"Oregon utilities asked to plan for flexible power resources to back up renewables"
As utilities add more wind power to their portfolios the Oregon Public Utilities Commission wants more planning for backup power.
By Lee van der Voo, Sustainable Business Oregon contributing writer
Oregon utilities are poised to roll up sleeves on a new question: how much “flexible capacity” do they need with wind turbines spinning intermittently and solar panels subject to rolling clouds?
First, here's a translation of the term.
"(Flexible capacity) is generating capacity that you can turn off as needed to address the ups and down of wind,” said Adam Bless, a utility analyst at the Oregon Public Utility Commission.
Such flexible power usually comes from thermal-powered sources: natural gas-fired power plants, coal-burning plants and nuclear power — sources that can power down when wind, solar and water resources are high.
An assessment of how much renewable power fluctuation is expected — day-to-day, hour-to-hour — along with a tally of flexible assets available to balance them hasn’t yet been done.
The issue reared its head in an unlikely venue. Over the last several months, as the PUC probed what looked like an unrelated topic — whether to allow utilities to provide chargers for electric vehicles — the EV charging question ignited talk about whether battery-powered vehicles could be a help to utilities looking to either ramp up power or store it when the wind blows and sun shines, or doesn’t.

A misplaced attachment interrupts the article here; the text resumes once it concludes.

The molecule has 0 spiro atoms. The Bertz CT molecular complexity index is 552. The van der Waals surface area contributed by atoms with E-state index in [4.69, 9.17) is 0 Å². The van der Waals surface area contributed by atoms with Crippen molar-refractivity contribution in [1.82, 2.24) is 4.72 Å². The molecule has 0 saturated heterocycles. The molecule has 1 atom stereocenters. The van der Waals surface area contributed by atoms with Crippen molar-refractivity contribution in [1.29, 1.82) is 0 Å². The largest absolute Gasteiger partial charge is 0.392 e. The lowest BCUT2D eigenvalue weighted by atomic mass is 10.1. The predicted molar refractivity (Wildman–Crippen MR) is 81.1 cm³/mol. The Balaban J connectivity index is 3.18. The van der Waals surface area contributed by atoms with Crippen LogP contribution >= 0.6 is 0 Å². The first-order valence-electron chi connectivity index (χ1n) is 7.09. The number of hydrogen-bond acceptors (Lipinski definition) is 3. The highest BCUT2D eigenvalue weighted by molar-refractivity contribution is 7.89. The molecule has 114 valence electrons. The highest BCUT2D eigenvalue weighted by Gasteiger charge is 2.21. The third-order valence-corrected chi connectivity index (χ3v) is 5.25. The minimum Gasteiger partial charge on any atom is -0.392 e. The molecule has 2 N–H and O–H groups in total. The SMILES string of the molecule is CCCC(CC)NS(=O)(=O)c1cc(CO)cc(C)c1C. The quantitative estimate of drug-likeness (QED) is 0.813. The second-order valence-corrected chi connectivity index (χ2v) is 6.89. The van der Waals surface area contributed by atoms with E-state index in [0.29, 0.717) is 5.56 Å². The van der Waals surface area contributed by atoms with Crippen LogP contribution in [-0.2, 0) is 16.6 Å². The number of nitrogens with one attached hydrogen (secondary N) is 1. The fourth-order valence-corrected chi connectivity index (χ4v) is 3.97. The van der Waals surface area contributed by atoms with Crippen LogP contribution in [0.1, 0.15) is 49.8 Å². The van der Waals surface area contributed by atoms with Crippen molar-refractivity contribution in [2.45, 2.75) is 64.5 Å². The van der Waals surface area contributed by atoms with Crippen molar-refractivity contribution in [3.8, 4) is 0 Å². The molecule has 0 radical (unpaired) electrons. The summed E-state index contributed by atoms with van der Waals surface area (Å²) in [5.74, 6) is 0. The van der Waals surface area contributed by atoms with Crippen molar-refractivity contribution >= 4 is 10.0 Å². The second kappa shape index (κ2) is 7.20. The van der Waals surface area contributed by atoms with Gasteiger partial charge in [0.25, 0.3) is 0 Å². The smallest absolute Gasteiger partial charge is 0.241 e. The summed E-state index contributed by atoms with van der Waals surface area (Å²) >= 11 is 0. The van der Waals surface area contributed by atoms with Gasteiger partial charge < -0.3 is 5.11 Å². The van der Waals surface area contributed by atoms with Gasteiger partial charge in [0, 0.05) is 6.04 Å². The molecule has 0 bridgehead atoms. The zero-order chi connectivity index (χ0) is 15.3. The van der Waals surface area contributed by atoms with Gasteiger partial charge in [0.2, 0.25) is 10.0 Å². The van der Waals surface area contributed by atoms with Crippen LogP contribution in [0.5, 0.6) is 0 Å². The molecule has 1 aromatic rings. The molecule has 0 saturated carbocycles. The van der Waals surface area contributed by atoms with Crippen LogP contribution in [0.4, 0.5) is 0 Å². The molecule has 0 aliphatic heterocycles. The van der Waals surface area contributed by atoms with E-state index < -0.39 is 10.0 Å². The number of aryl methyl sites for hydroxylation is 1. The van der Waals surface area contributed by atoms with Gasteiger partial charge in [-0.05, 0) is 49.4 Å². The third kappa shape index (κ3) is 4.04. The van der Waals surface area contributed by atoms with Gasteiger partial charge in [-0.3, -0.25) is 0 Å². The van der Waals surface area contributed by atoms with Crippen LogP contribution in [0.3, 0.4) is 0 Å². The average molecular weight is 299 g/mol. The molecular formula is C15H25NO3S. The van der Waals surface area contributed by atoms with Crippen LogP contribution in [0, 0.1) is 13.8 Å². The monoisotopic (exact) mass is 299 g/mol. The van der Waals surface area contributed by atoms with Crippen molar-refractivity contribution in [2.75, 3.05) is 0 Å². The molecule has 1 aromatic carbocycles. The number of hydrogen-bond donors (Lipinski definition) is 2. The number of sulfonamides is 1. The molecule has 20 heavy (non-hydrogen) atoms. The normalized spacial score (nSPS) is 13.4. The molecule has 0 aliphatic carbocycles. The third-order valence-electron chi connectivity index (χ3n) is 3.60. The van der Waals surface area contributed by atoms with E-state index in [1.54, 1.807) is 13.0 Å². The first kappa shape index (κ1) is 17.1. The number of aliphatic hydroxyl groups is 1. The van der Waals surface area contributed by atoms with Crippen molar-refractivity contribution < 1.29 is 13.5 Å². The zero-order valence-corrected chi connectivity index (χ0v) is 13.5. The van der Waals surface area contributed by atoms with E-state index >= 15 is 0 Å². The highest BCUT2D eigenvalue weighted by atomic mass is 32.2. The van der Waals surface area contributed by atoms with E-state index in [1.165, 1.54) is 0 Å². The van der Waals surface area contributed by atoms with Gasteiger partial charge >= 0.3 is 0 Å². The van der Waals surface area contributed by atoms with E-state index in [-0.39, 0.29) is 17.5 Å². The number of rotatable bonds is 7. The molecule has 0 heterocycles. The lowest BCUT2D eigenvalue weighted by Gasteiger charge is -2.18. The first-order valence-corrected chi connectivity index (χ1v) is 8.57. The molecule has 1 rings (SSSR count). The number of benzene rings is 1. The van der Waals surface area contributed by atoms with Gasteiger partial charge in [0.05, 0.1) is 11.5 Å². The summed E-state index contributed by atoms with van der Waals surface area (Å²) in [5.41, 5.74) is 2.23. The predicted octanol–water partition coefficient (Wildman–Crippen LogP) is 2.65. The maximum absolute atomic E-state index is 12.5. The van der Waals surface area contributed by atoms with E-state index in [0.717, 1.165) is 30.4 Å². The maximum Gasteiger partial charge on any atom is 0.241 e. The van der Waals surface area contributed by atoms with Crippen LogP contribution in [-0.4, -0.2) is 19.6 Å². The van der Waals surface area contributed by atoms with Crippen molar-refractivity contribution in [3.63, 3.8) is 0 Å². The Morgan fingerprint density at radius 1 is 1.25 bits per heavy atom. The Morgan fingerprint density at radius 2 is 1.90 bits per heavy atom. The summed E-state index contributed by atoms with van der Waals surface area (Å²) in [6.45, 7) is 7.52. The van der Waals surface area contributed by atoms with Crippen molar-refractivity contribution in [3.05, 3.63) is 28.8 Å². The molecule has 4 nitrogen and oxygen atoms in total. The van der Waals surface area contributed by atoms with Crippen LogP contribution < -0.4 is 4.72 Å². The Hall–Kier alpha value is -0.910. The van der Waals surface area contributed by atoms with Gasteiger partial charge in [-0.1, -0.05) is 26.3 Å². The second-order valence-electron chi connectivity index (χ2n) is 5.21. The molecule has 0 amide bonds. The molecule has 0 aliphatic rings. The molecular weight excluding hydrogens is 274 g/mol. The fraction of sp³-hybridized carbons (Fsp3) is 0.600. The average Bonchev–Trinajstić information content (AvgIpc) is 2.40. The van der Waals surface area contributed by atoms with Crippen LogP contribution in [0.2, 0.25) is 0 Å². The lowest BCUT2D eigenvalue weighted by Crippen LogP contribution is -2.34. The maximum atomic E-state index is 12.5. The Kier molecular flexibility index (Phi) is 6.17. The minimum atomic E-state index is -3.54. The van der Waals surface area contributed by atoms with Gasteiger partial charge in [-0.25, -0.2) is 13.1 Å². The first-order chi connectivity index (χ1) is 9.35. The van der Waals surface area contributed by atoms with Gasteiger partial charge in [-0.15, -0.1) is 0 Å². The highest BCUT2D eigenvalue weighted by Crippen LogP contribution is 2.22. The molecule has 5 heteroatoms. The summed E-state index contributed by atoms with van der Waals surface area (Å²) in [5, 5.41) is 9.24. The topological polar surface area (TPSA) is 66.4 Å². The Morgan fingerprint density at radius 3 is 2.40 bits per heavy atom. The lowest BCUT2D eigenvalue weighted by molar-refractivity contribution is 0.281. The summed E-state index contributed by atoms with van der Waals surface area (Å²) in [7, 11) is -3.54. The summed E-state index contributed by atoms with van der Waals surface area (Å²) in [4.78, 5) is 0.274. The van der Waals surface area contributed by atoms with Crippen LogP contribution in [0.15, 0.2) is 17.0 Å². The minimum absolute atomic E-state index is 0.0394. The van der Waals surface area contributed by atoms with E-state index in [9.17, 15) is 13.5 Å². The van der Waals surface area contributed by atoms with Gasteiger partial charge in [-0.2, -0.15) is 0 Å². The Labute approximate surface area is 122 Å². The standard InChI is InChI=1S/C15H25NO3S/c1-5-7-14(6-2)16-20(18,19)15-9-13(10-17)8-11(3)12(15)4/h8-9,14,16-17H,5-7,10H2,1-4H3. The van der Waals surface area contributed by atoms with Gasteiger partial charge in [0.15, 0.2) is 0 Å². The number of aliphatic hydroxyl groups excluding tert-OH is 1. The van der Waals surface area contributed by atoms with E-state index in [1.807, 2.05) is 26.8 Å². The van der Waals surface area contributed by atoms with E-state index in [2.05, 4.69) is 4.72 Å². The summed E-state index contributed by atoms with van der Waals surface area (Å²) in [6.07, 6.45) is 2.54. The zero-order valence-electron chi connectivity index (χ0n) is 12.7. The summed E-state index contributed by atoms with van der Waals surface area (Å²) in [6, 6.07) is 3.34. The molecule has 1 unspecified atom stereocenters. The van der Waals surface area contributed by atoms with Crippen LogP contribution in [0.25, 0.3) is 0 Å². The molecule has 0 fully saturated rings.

"The comments that we had on the record convinced us that vehicle-to-grid (storage) is still a decade away," said Bless.
Yet with renewable power sources expanding, Bless said PUC staff pushed for, and got, a requirement that utilities start looking at how much intermittent power they need to integrate in the coming years, and what resources they have to balance it.
Right now, there’s no requirement that utilities balance their own wind, either by purchasing flexible capacity or building it into their power mix. And no one is saying that utilities might next be tasked with balancing their own resources either.
"We are requiring them to forecast their need for flexible generation and inventory their need for flexible generation, but there is no prescription” on how to address it, Bless said.
All three utilities in the PUC’s service territory — Portland General Electric, Pacific Power and Idaho Power –were planning to begin the inquiry alongside typical planning for power generation in their Integrated Resource Plans.
Steve Corson, spokesman for PGE, said planning for flexible generation is not unique — it’s been happening at the utility since 2007. But unlike the new requirement to make an hourly assessment of needs, old forecasts assessed flexible capacity monthly.